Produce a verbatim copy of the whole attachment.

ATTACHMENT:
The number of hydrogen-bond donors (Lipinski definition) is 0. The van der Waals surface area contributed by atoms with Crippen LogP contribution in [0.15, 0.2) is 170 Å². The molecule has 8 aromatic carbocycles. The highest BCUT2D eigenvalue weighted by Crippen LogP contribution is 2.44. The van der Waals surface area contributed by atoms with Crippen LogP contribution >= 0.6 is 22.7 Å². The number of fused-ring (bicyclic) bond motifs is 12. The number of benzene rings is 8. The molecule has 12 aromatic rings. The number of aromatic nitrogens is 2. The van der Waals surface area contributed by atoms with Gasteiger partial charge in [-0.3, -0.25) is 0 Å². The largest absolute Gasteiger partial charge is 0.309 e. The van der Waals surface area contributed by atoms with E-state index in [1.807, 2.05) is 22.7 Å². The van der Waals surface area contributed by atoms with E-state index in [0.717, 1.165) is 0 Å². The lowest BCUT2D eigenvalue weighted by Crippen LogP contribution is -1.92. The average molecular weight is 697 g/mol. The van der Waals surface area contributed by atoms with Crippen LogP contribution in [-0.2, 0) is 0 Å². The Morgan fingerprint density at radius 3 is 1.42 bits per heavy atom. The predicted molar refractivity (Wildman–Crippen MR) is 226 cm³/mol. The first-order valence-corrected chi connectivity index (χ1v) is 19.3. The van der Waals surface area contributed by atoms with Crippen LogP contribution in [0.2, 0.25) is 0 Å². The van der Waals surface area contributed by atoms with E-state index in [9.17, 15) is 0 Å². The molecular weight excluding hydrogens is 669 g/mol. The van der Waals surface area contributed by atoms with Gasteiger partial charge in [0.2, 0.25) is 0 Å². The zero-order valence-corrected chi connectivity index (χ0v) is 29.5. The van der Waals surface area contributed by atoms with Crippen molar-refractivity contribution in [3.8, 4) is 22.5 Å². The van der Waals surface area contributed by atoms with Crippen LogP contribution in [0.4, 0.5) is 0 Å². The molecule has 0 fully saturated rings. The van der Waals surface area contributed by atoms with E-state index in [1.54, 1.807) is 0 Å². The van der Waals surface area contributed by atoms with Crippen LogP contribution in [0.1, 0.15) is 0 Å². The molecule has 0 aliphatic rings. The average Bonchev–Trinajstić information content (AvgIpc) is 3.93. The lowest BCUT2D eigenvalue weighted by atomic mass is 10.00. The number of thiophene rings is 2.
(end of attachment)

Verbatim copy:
The number of hydrogen-bond donors (Lipinski definition) is 0. The van der Waals surface area contributed by atoms with Crippen LogP contribution in [0.15, 0.2) is 170 Å². The molecule has 8 aromatic carbocycles. The highest BCUT2D eigenvalue weighted by Crippen LogP contribution is 2.44. The van der Waals surface area contributed by atoms with Crippen LogP contribution >= 0.6 is 22.7 Å². The number of fused-ring (bicyclic) bond motifs is 12. The number of benzene rings is 8. The molecule has 12 aromatic rings. The number of aromatic nitrogens is 2. The van der Waals surface area contributed by atoms with Gasteiger partial charge in [-0.3, -0.25) is 0 Å². The largest absolute Gasteiger partial charge is 0.309 e. The van der Waals surface area contributed by atoms with E-state index in [1.807, 2.05) is 22.7 Å². The van der Waals surface area contributed by atoms with E-state index in [0.717, 1.165) is 0 Å². The lowest BCUT2D eigenvalue weighted by Crippen LogP contribution is -1.92. The average molecular weight is 697 g/mol. The van der Waals surface area contributed by atoms with Crippen LogP contribution in [-0.2, 0) is 0 Å². The Morgan fingerprint density at radius 3 is 1.42 bits per heavy atom. The predicted molar refractivity (Wildman–Crippen MR) is 226 cm³/mol. The first-order valence-corrected chi connectivity index (χ1v) is 19.3. The van der Waals surface area contributed by atoms with Crippen LogP contribution in [0.2, 0.25) is 0 Å². The van der Waals surface area contributed by atoms with E-state index in [9.17, 15) is 0 Å². The molecular weight excluding hydrogens is 669 g/mol. The van der Waals surface area contributed by atoms with Gasteiger partial charge in [0.2, 0.25) is 0 Å². The zero-order valence-corrected chi connectivity index (χ0v) is 29.5. The van der Waals surface area contributed by atoms with Crippen molar-refractivity contribution in [3.8, 4) is 22.5 Å². The van der Waals surface area contributed by atoms with Crippen LogP contribution in [0.4, 0.5) is 0 Å². The molecule has 0 fully saturated rings. The van der Waals surface area contributed by atoms with E-state index in [1.54, 1.807) is 0 Å². The van der Waals surface area contributed by atoms with Crippen LogP contribution in [0.1, 0.15) is 0 Å². The molecule has 0 aliphatic rings. The average Bonchev–Trinajstić information content (AvgIpc) is 3.93. The lowest BCUT2D eigenvalue weighted by atomic mass is 10.00. The number of thiophene rings is 2.